New Brunswick, N.J. (Jan. 15, 2020) – Rutgers University–New Brunswick Professor Pamela McElwee is available for interviews on climate change impacts on land, including increasing wildfires such as in Australia and California, and solutions. She is scheduled to testify before the U.S. House Committee on Science, Space and Technology today at a hearing on “An Update on the Climate Crisis: From Science to Solutions” in Washington, D.C.

“Improving the way we use and manage land can’t fix all our problems, but it can contribute significantly to addressing the climate change problem and adapting our economies to new realities,” according to written testimony by McElwee, an associate professor in the Department of Human Ecology at the School of Environmental and Biological Sciences. “We cannot achieve our global objectives without dealing with land-based emissions, but taking action on land cannot be an excuse for not taking action on fossil fuels. We need to do both. Delays will only make things worse….”

“Land-based options that deliver carbon sequestration in soils or vegetation do not continue to sequester carbon indefinitely,” she noted. “… In other words, land-based options can be tricky, and do not cancel out the need to also simultaneously reduce fossil fuel emissions. There is no magic get-out-of-jail free card for us.”

McElwee, a lead author of a recent U.N. Intergovernmental Panel on Climate Change Climate Change and Land report, has concerns about the recent wildfires around the world. “We have been seeing such dramatic fires in Brazil and Australia recently, which not only release CO2 (carbon dioxide) in the short-term, but which may have a long-term impact on forests’ ability to recover and retain their (carbon) sink functions.”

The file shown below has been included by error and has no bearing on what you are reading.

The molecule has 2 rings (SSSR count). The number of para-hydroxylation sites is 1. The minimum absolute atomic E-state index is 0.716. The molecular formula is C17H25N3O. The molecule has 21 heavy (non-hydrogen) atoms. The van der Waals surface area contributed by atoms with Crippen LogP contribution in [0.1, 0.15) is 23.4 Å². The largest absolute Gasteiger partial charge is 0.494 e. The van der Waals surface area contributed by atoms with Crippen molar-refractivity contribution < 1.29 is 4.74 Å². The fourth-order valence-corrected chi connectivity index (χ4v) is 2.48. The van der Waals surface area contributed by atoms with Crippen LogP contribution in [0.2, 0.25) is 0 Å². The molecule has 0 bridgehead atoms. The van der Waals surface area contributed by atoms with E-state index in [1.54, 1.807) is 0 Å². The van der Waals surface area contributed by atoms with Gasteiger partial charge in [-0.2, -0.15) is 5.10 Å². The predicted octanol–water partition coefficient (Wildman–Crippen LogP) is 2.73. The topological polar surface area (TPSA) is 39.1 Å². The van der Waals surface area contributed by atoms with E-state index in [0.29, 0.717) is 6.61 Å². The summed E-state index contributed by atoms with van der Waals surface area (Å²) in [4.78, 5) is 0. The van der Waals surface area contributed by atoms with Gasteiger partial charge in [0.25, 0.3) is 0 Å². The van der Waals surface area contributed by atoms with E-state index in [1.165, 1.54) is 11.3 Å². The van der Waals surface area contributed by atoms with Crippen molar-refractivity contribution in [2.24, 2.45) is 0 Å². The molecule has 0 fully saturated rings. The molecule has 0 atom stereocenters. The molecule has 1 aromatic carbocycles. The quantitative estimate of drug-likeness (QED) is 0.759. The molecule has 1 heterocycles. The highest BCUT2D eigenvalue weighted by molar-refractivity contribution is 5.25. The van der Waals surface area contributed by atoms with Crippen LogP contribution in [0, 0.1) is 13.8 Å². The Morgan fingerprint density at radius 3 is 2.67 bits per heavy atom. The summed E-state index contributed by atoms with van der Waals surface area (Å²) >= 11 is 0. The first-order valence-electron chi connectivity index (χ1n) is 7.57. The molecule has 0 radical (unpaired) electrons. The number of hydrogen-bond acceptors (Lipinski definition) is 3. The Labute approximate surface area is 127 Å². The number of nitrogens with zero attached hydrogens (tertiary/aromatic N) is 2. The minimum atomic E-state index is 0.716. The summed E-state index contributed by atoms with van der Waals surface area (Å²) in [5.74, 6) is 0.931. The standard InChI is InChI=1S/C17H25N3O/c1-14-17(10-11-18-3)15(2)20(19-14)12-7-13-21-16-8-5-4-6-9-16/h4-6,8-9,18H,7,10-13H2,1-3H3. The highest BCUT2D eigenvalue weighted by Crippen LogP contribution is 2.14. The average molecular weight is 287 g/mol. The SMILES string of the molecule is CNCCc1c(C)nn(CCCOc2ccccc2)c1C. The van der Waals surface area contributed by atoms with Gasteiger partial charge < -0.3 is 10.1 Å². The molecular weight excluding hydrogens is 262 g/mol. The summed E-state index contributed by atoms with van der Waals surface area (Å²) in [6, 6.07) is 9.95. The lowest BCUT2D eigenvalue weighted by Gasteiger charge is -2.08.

“While aggressive fire control measures in the past decades have been able to globally diminish total fire outbreaks, the climate suitability for fire will continue to increase, and with it, wildfire risks. As we are seeing play out in Australia right now, warmer and drier conditions facilitate fires that spread over larger areas and are harder to contain. There is potential for fire frequency to increase over substantial portions of the global land area in the next two decades.”

“Prompt action on climate mitigation and adaptation aligned with improved land management and sustainable development can reduce the risk to millions of people from climate extremes, desertification, land degradation, and food and livelihood insecurity,” McElwee wrote.

Professor McElwee is available to comment after the House committee hearing at [email protected] or 480-252-0999.

For a copy of the full written testimony, please contact Todd Bates at [email protected]


Broadcast interviews: Rutgers University has broadcast-quality TV and radio studios available for remote live or taped interviews with Rutgers experts. For more information, contact Neal Buccino at [email protected]

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